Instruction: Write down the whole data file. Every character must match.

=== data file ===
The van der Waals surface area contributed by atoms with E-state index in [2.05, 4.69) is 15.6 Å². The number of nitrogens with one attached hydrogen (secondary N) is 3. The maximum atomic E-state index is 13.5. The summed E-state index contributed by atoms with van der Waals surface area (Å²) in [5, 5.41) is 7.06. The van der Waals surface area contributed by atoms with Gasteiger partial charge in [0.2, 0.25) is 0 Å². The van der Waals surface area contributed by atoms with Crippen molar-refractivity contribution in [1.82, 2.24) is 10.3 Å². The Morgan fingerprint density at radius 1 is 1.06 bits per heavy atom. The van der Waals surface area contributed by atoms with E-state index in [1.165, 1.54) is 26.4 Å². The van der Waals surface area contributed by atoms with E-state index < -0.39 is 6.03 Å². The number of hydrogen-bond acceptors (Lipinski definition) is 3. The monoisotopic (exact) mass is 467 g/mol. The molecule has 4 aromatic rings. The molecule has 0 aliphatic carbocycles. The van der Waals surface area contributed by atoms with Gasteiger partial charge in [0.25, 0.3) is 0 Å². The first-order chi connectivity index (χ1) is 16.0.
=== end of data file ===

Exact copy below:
The van der Waals surface area contributed by atoms with E-state index in [2.05, 4.69) is 15.6 Å². The number of nitrogens with one attached hydrogen (secondary N) is 3. The maximum atomic E-state index is 13.5. The summed E-state index contributed by atoms with van der Waals surface area (Å²) in [5, 5.41) is 7.06. The van der Waals surface area contributed by atoms with Gasteiger partial charge in [0.2, 0.25) is 0 Å². The van der Waals surface area contributed by atoms with Crippen molar-refractivity contribution in [1.82, 2.24) is 10.3 Å². The Morgan fingerprint density at radius 1 is 1.06 bits per heavy atom. The van der Waals surface area contributed by atoms with E-state index in [1.165, 1.54) is 26.4 Å². The van der Waals surface area contributed by atoms with E-state index < -0.39 is 6.03 Å². The number of hydrogen-bond acceptors (Lipinski definition) is 3. The monoisotopic (exact) mass is 467 g/mol. The molecule has 4 aromatic rings. The molecule has 0 aliphatic carbocycles. The van der Waals surface area contributed by atoms with Gasteiger partial charge in [0.25, 0.3) is 0 Å². The first-order chi connectivity index (χ1) is 16.0.